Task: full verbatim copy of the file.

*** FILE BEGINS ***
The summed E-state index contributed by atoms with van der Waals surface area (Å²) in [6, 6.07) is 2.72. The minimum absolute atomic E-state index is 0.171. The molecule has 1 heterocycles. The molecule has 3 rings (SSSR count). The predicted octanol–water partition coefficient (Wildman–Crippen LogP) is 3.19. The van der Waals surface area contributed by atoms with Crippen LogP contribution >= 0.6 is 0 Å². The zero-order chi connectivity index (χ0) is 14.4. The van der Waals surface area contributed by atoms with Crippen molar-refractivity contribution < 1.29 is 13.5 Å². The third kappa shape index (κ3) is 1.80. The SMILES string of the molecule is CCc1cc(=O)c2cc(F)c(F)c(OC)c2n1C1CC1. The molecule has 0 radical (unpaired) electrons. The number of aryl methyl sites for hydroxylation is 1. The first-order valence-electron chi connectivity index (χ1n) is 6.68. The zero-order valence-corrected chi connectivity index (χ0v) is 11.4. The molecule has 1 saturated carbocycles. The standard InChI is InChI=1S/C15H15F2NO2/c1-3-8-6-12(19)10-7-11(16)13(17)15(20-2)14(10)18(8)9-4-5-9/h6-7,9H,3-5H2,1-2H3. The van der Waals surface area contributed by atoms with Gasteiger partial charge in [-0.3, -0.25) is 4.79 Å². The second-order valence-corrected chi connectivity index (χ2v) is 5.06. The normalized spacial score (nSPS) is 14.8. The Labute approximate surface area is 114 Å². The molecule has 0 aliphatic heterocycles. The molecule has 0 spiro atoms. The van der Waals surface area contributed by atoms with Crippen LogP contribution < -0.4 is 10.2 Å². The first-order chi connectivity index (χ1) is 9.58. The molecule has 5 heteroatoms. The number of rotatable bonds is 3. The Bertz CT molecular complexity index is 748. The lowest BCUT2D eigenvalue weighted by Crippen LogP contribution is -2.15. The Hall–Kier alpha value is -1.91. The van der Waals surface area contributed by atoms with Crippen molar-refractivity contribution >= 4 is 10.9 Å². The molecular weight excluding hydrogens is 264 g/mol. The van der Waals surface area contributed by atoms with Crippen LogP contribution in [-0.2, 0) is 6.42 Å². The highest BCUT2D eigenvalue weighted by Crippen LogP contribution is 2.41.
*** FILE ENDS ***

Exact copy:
The summed E-state index contributed by atoms with van der Waals surface area (Å²) in [6, 6.07) is 2.72. The minimum absolute atomic E-state index is 0.171. The molecule has 1 heterocycles. The molecule has 3 rings (SSSR count). The predicted octanol–water partition coefficient (Wildman–Crippen LogP) is 3.19. The van der Waals surface area contributed by atoms with Crippen LogP contribution >= 0.6 is 0 Å². The zero-order chi connectivity index (χ0) is 14.4. The van der Waals surface area contributed by atoms with Crippen molar-refractivity contribution < 1.29 is 13.5 Å². The third kappa shape index (κ3) is 1.80. The SMILES string of the molecule is CCc1cc(=O)c2cc(F)c(F)c(OC)c2n1C1CC1. The molecule has 0 radical (unpaired) electrons. The number of aryl methyl sites for hydroxylation is 1. The first-order valence-electron chi connectivity index (χ1n) is 6.68. The zero-order valence-corrected chi connectivity index (χ0v) is 11.4. The molecule has 1 saturated carbocycles. The standard InChI is InChI=1S/C15H15F2NO2/c1-3-8-6-12(19)10-7-11(16)13(17)15(20-2)14(10)18(8)9-4-5-9/h6-7,9H,3-5H2,1-2H3. The van der Waals surface area contributed by atoms with Gasteiger partial charge in [-0.3, -0.25) is 4.79 Å². The second-order valence-corrected chi connectivity index (χ2v) is 5.06. The normalized spacial score (nSPS) is 14.8. The Labute approximate surface area is 114 Å². The molecule has 0 aliphatic heterocycles. The molecule has 0 spiro atoms. The van der Waals surface area contributed by atoms with Crippen LogP contribution < -0.4 is 10.2 Å². The first-order chi connectivity index (χ1) is 9.58. The molecule has 5 heteroatoms. The number of rotatable bonds is 3. The Bertz CT molecular complexity index is 748. The lowest BCUT2D eigenvalue weighted by Crippen LogP contribution is -2.15. The Hall–Kier alpha value is -1.91. The van der Waals surface area contributed by atoms with Crippen molar-refractivity contribution >= 4 is 10.9 Å². The molecular weight excluding hydrogens is 264 g/mol. The van der Waals surface area contributed by atoms with Crippen LogP contribution in [-0.2, 0) is 6.42 Å². The highest BCUT2D eigenvalue weighted by Crippen LogP contribution is 2.41.